It’s official. This Labor Day weekend, Dragon Con, downtown Atlanta’s ultra-successful pop culture convention, enters its 30s. If it’s akin to the human lifespan, that means the gathering reaches its prime, boasting superhuman prowess as the King Kong-sized behemoth of the Southeast.
Huh? San Diego what?
Organizers of the event, spanning Sept. 2-5, expect approximately 75,000 guests this year, the capacity of the Georgia Dome. That’s a far cry from year one. Back in 1987, 1,200 visitors darkened Dragon Con’s door.
For 2016, many will rock spandex tights, slather themselves in detailed makeup and tote screen-accurate props. Cosplay — that’s the art of dressing up as your favorite genre character, or maybe a mashup of two or three — remains Dragon Con’s perennial pastime.
Per usual during Dragon Con, downtown resembles an alien world where wizards, vampires, Stormtroopers and an array of other creatures wander among AmericasMart Buildings One and Two and a quintet of host hotels: Hyatt Regency Atlanta, Marriott Marquis, Hilton Atlanta, Westin Peachtree and Sheraton Atlanta.
Recommended for you
Recommended for you
Recommended for you
So after three decades, what’s new? A lot, say the geek-friendly party planners. Take a look at some of the tweaks and highlights for Dragon Con 2016.
Thursday, Thursday, Thursday
Since many out-of-towners arrive a day early anyway, Dragon Con’s powers-that-be will offer a full day’s worth of programming on Sept. 1. Yeah, it still officially launches the next day, but guests can take advantage of panel discussions, Dragon Con-related parties and the elbow-dropping rumble of professional wrestling.
The Amazing Colossal Con
In recent years, Dragon Con crowds can be a challenge even when simply crossing the street. Last year’s dealers hall overflowed with visitors. To handle the throngs, the convention continues expanding its presence in AmericasMart. Do you dig gaming? By moving gaming into this exhibit hall, its dedicated space enlarges by approximately 60 percent. The Comics & Pop Art Alley finds a home in AmericasMart this year, too. Parties and panel discussions reside in the nearby Westin Peachtree Plaza.
The annual Dragon Con Parade, now in its 15th year, allows more than 3,200 costumed participants to file through the city. It steps off at 10 a.m. Sept. 3 at the corner of Peachtree Street and Linden Avenue, and heads south down Peachtree. The parade gets its first live broadcast on WUPA Channel 69 (the CW affiliate). A Marvel S.H.I.E.L.D. truck, a Batmobile and Robert Bean’s trademark Zombie Assault Vehicle will be among the many functional floats. Want to brave the masses on Peachtree? Get there early.
Conventions allow fans to get up close and personal with their favorite actors, actresses, comic book artists, animators and more. Some of 2016’s highlights include:
The star of the Netflix runaway hit series “Marvel’s Daredevil” appears Sept. 2-3 (Friday and Saturday). Catch him before the Netflix series premiere of “Marvel’s The Defenders.”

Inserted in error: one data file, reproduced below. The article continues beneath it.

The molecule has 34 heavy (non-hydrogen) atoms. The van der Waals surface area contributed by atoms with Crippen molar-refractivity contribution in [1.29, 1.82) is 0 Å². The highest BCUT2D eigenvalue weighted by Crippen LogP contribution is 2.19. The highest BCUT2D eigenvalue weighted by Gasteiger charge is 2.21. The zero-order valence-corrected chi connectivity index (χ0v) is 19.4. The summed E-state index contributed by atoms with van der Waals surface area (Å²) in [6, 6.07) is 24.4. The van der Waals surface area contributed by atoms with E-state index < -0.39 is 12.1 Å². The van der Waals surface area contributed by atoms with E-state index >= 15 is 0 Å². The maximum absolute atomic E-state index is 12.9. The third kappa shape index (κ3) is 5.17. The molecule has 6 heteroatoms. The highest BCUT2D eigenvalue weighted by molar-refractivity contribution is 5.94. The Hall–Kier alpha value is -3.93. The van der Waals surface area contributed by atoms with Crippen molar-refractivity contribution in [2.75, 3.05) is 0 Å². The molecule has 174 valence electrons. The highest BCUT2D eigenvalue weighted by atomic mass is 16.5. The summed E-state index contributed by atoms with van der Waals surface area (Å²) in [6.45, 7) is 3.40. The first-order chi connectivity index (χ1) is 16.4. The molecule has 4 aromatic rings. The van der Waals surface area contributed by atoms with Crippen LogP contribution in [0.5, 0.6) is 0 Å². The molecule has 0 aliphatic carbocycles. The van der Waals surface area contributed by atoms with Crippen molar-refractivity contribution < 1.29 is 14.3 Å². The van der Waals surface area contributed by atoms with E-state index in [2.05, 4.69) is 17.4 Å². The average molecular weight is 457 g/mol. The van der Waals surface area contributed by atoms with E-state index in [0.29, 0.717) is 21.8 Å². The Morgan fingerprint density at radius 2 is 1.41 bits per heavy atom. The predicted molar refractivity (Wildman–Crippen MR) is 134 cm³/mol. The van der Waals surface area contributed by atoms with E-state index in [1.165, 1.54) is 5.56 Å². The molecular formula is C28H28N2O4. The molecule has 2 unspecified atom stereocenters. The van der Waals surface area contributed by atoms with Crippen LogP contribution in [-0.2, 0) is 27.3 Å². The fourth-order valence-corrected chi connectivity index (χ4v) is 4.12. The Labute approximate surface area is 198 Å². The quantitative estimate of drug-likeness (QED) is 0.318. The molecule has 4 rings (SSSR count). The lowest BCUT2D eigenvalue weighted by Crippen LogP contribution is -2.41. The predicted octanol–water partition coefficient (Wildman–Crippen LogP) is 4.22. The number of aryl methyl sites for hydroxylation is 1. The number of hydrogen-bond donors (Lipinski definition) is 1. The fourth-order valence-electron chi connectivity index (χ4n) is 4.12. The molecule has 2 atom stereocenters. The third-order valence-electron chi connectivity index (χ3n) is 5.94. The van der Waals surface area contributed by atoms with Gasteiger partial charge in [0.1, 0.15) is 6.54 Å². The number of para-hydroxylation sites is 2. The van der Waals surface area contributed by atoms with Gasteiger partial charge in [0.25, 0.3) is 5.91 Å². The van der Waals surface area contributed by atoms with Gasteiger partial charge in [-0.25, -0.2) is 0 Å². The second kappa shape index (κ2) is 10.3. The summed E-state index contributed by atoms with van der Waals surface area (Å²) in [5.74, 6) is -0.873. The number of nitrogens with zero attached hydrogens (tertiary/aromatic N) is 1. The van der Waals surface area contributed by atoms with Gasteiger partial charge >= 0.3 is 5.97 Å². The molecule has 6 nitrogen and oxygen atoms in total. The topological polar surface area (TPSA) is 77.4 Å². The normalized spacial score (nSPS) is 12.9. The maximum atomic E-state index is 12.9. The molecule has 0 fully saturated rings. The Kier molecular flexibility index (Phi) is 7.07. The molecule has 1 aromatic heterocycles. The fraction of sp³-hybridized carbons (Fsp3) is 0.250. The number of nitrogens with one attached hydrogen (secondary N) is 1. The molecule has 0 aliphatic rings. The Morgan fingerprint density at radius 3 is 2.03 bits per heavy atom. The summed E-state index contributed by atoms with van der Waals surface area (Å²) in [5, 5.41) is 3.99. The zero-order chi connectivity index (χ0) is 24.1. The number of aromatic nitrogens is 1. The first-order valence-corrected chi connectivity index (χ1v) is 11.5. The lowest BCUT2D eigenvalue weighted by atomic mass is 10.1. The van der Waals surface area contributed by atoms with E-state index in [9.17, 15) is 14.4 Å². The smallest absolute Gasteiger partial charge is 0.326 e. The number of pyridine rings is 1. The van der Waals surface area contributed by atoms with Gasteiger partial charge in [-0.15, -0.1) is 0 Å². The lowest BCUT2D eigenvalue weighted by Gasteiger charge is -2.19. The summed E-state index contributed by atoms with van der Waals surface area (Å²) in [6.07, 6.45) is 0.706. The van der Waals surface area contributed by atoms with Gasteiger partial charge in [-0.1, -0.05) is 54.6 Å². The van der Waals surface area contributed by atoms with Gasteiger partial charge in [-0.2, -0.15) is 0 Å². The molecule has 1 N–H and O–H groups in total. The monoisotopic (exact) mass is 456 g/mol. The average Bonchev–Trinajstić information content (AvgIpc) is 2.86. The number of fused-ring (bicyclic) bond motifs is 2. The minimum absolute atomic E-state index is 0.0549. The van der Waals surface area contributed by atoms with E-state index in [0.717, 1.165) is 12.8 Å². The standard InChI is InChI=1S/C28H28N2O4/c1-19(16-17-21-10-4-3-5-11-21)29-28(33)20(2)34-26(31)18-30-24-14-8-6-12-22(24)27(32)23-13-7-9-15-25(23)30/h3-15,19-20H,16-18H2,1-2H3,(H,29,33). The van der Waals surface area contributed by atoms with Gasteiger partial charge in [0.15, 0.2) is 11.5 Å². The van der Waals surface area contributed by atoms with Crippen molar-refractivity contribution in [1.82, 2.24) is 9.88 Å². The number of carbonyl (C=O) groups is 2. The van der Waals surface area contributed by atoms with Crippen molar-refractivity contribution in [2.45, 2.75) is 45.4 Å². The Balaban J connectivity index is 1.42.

The original Captain Kirk on the “Star Trek” TV series, its animated spinoff and earlier feature films, Shatner’s name requires no explanation among the faithful. Have him sign your model Enterprise spaceship on Sept. 5 (Monday).
“Doctor Who” devotees know ruby-headed Gillan from the BBC series. She also dons serious makeup in the “Guardians of the Galaxy” film series, including its impending sequel shot locally. She’ll be there Sept. 3-4 (Saturday and Sunday).
A gaggle of stars from “Gotham,” Fox’s Batman prequel series, emerge from the Batcave. Chris Chalk (Lucius Fox), David Mazouz (Bruce Wayne), Sean Pertwee (Alfred Pennyworth), Drew Powell (Butch) and Robin Lord Taylor (Penguin) put aside their good guy/bad guy differences and play nice for Dragon Con. Check availability of each cast member by using the Dragon Con app available online.
Anderson, aka Dana Scully from “The X-Files,” brings the truth out there on Sept. 4-5 (Sunday and Monday).
Lucius Malfoy himself from the “Harry Potter” film series will autograph glossies. Just don’t ask him for a recipe for butterbeer. He’ll be there the entire weekend.
Puppeteers Brian Herring and Dave Chapman served as the on-set puppeteers for the droid BB-8 in 2015’s “Star Wars: The Force Awakens.” They’ll be there all weekend. The appearance of actor Alan Tudyk, who plays K-2SO in “Rogue One: A Star Wars Story,” teases the December release of the first standalone movie in the “Star Wars” franchise. Tudyk will be there Sept. 2 (Friday) only.
INTERVIEW WITH ALAN TUDYK: THE REAL ‘CON MAN’
A guy like Alan Tudyk may know cons like no one else. With the cred of playing Hoban “Wash” Washburne in the cult sci-fi series “Firefly” and the subsequent film “Serenity,” Tudyk’s been hitting the con circuit for years. Add oodles of other live-action and voice-over roles — he’s been killing the latter in recent years with parts in “Zootopia,” “Frozen,” “Big Hero 6” and more. And come holiday season, Tudyk enters the “Star Wars” universe with his voice and motion-capture performance of the bad-droid-gone-good, K-2SO, in “Rogue One: A Star Wars Story.”